Some of my fonder earliest memories are of the mountains with dad. And whilst I like to think that I have the mountains in my blood, the truth is that mountains are more birthright than genetic. Like a pure and godless religion perhaps, the gift of mountains is handed down from one generation to the next.
Travelling with dad through the night en route to the Alps as a kid was always an adventure I never wanted to end. In a way I guess I never really grew up.
Mum and dad were teenagers when they first met, and were Hotham regulars and then diehards soon after their marriage. Dad can remember driving up the road back when it was mostly single lane ice, rock and mud in a VW beetle with chains. There were few locals back then and even fewer rules. Back then you could lease a block of land with a couple of mates and build a chalet; and then start a business, which in the Australian Alps is always a sensational way for making a small fortune from one much larger.
The mountains were a four-season destination for us back in those days of building Pegasus and then Jack Frost: countless hours spent running amongst the snow gums with my sisters and cousins, climbing, building cubbies, exploring old goldmine shafts, riding BMXs, or fishing for trout down on the Plains of Heaven. And, of course, skiing; whether Nordic or downhill, I could never get enough.
Dad had his own adventures of course. Whether it was a hole in the petrol tank in the middle of nowhere, a trailer jackknifing and pulling him off the Great Alpine Way, a couple of falling mountain ash as wide as busses nearly squashing his car into tin foil, or the many crazy adventures with an old car and the kind of snow that we don't get anymore, the mountains should have claimed him many times over.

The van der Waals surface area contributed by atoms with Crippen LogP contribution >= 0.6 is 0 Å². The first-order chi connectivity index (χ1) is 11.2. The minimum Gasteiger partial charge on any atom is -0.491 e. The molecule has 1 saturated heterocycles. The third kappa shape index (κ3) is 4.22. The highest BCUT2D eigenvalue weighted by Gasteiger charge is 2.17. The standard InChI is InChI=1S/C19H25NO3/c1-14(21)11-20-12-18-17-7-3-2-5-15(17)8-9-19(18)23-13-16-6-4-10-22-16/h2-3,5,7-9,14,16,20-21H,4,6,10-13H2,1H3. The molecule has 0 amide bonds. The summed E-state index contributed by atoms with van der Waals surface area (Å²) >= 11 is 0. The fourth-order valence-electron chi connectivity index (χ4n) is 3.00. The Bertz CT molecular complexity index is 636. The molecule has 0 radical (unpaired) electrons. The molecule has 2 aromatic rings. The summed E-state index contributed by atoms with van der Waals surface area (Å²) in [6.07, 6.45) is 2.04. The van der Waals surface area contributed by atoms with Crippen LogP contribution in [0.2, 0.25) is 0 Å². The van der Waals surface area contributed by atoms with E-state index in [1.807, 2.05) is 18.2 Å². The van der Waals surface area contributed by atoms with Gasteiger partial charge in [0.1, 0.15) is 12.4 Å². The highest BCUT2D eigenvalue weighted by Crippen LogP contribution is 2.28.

It is funny to reconcile dad turning seventy. Both mum and dad are still so healthy and young at heart that these days (as I begin to age too) I scarcely consider them horribly older than myself. They don't seem like old people. Even with a fused foot, dad still skis, still loves a stroll in the mountains, or throwing a line at the odd trout. And he still loves being in the mountains with his wife, kids and nine grandchildren. Mountain air obviously keeps you young, and fertile.
So seventy years and a long weekend seemed like a good excuse to get everyone together for a bit of a celebration. Although we had a few flakes of snow, there wasn't enough for any skiing. But lots of walks, some cubbies, picnics, mountain bikes; and a couple of excellent meals at two of Dinner Plain's finest restaurants.
Looking back on those endless mounds of communal spag bol in Pegasus, it seams that wine and fine cuisine cooked by others is the only thing to have changed much. But also, I guess, that I am now a father myself and responsible for instilling the same sense of wonder and awesomeness in my kids and nephews that only the wilderness of mountains or the ocean can grant.
If only I can be the hero that dad was and still is for me.